EARS to the rescue

EARS joins humane societies to rescue pets displaced by Ohio River flood


A foot of rain, and the Ohio River was 60 feet high and rising . . .

The beautiful Ohio of song flowed over its banks in the worst flood in 33 years in March, sending families scrambling for their lives. Some people had time to gather a few possessions and head for high ground, but many left their treasures behind, including their pets.

The community rallied to support of the flood victims; radio and television stations, businesses, and government agencies went to work, and the money poured in to help those who temporarily or permanently lost their homes. Agencies and charities struggled to provide temporary lodging to displaced families, and animal shelters opened their doors to stranded and abandoned dogs, cats, and other pets.

The Hamilton County SPCA turned their auditorium into additional kennel space, and volunteers hustled to find crates, blankets, and cleaning supplies to help the effort. Iams donated tons of food. Shelters and volunteers in Northern Kentucky rose to the occasion, and Highland Heights Animal Hospital coordinated a rescue effort.

The Clermont County Humane Society began the rescue of dogs from the riverfront areas, but the tiny building on Filager Road was soon full. Then EARS — the Emergency Animal Rescue Service — arrived from California and set up a temporary shelter at the Clermont County Fairgrounds.

Terri Crisp is national director for EARS, the only national hands-on rescue service for animals. “This is our 39th disaster in nine years,” Crisp said. “We came directly from three weeks in the California floods.”

Crisp, the only paid employee at EARS, is on the road about six months of the year. Like the Red Cross, EARS responds to natural disasters such as earthquakes, hurricanes, oils spills, fires, and of course, floods. “We” includes her advance team, all volunteers, who set up the emergency shelter. They came from California and St. Louis to work with fairground management, veterinarians, local media and businesses, and CCHS to provide temporary housing for animals made homeless in the disaster and to spread the word about their availability as a port in the storm for pets until owners could return home or find other quarters.

EARS works on several fronts: They accept animals from owners who need temporary help with housing or feeding; respond to reports of animals abandoned or lost in the flood area; take in animals picked up from the flood area by the dog wardens; and give food to flood victims so they can feed their pets. The crew also visits the flood area and helps in the search for animals reported lost.

One dog owner brought his Beagles and Chows to the fairgrounds. One Beagle was about to whelp puppies, so she was isolated from the others and monitored during the birth by a volunteer. A few days later, the owner returned and took his dogs, three Chows, three adult Beagles, and three puppies.

Veterinarians worked long hours to examine and vaccinate the animals. Dogs were checked for heartworm and cats for feline leukemia. Some animals were taken to veterinary clinics for treatment and observation. Each animal was also implanted with a microchip donated by Avid.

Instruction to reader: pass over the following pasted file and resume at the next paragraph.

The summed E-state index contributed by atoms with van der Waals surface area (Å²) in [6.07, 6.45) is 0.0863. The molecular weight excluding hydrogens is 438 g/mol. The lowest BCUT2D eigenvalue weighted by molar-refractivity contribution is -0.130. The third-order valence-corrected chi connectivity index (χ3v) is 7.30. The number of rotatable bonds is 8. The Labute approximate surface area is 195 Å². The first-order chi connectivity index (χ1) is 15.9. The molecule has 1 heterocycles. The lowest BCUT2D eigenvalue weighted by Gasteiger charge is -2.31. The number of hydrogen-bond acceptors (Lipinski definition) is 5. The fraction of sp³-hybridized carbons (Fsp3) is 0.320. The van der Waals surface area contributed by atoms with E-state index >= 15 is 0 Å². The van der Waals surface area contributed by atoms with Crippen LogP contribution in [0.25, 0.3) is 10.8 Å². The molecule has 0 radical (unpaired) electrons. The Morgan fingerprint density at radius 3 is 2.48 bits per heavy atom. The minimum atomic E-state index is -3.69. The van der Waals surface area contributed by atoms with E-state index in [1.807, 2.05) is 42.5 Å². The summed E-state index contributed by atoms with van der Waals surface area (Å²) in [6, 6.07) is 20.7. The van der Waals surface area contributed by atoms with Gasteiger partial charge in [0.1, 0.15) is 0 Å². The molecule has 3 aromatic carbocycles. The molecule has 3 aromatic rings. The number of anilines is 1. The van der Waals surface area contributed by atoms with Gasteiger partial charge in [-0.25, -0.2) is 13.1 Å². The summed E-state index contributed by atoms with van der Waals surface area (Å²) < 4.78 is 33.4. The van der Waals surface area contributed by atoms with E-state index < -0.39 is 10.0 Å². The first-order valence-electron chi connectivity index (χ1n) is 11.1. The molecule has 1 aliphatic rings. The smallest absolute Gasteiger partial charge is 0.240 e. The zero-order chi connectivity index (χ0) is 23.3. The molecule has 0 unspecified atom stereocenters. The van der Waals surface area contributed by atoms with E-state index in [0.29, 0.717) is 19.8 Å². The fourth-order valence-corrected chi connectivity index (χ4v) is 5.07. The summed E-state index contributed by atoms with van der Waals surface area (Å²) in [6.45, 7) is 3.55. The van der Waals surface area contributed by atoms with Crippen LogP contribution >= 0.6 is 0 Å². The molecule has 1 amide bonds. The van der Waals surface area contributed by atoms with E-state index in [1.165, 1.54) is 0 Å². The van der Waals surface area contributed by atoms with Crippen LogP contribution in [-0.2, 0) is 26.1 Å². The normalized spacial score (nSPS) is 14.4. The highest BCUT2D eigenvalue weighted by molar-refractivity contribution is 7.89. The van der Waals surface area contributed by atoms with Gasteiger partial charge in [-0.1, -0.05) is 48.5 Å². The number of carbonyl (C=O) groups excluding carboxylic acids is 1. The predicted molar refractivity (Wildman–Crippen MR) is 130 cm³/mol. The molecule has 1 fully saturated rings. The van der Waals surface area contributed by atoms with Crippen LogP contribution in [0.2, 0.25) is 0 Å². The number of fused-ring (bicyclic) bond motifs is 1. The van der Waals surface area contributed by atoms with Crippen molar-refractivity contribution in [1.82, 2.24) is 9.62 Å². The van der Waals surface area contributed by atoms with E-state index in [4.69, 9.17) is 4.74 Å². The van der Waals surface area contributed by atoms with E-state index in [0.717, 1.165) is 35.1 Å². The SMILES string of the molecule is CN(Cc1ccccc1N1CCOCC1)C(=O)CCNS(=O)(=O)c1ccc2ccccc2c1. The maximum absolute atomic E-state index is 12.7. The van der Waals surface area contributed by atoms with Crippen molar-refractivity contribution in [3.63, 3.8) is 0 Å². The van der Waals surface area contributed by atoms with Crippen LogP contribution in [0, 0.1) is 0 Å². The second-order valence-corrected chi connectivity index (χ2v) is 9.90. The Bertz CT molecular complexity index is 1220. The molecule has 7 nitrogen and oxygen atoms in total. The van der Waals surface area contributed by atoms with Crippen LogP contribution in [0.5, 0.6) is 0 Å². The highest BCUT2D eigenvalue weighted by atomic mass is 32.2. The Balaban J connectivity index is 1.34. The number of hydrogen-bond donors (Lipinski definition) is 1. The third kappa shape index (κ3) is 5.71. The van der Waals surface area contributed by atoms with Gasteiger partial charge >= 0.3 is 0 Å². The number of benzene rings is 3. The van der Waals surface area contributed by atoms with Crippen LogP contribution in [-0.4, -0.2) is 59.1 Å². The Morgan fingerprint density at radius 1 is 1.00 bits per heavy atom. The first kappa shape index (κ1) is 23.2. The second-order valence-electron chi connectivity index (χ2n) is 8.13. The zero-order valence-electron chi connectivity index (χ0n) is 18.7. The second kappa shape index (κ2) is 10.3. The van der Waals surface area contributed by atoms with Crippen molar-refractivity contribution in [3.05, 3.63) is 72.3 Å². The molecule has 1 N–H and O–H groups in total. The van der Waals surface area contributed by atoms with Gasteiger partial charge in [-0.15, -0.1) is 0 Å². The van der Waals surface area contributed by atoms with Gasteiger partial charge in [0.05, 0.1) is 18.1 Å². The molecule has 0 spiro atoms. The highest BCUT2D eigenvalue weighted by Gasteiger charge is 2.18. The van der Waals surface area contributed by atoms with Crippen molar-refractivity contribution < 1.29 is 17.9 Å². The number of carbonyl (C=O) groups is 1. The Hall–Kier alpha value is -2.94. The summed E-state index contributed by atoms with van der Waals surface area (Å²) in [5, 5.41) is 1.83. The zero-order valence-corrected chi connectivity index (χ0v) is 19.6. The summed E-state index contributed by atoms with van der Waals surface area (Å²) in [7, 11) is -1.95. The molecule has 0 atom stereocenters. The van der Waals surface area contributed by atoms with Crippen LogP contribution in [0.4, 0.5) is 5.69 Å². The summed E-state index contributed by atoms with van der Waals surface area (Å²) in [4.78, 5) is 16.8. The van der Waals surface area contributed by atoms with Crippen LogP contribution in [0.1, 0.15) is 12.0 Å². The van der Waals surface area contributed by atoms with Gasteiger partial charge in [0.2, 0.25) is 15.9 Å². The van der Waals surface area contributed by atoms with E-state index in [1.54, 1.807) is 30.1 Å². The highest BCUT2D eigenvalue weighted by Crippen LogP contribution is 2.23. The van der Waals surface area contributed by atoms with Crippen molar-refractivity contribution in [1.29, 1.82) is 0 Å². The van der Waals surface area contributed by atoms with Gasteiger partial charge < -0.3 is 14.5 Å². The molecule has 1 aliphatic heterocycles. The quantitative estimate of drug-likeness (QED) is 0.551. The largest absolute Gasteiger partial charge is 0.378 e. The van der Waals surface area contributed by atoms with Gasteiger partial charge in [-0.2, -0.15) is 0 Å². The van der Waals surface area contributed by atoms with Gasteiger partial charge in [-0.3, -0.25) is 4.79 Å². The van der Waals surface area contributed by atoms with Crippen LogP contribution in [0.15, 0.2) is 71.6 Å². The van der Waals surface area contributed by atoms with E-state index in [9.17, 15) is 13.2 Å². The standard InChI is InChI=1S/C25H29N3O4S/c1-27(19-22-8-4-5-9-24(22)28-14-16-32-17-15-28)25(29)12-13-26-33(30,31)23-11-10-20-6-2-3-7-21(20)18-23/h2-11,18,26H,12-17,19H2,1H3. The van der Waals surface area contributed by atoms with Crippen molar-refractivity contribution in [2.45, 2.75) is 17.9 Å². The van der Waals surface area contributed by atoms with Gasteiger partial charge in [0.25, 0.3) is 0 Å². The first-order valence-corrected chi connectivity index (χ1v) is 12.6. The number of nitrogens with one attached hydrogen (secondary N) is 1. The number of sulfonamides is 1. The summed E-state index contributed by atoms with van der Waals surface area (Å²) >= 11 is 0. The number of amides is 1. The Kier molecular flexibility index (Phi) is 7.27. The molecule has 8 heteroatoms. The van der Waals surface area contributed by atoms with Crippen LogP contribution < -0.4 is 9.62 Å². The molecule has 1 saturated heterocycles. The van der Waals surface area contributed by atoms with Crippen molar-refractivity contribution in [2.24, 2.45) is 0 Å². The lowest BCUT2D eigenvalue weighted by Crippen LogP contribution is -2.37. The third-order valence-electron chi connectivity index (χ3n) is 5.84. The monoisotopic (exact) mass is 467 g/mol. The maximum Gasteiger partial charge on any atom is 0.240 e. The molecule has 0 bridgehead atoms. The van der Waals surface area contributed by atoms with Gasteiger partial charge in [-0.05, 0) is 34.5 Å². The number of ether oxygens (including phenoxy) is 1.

Each animal was photographed and added to the record book. Each animal had its own page of information, detailing physical description, veterinary checkup, shots, name of the owner if available, and location of pickup.

The animals were housed in crates loaned by area dog owners and by organizations such as the League for Animal Welfare. Members of the Clermont County Kennel Club loaned crates and donated blankets and cleaning supplies, and the club gave money to defray veterinary expenses. Local businesses gave food and water bowls, collars, leashes, and other supplies. Volunteers cleaned the crates and walked the dogs.

The EARS crew of about a dozen people spent 10 days assisting pets and owners and then returned to home base in California and St. Louis. The pets still in the shelter at that time were divided among foster homes, the League for Animal Welfare, and the Clermont County Humane Society. Leftover equipment and supplies were spread among area shelters. The record book of pets was given to CCHS so that people searching for lost pets could review the pictures and descriptions. All pets remaining when the emergency shelter was closed would be kept for 30 days in their temporary homes; if not reclaimed, they would be available for adoption.

EARS is a division of United Animal Nations. Along with providing rescue services in disaster, EARS conducts workshops to prepare people to set up their own rescue centers. Ironically, an EARS workshop was already scheduled for Cincinnati — in August.

For more information about EARS or the emergency rescue workshop, call (800) 440-EARS or e-mail EARS4pets@aol.com

Protect your pets before disaster strikes

[More on finding a dog]

Norma Bennett Woolf

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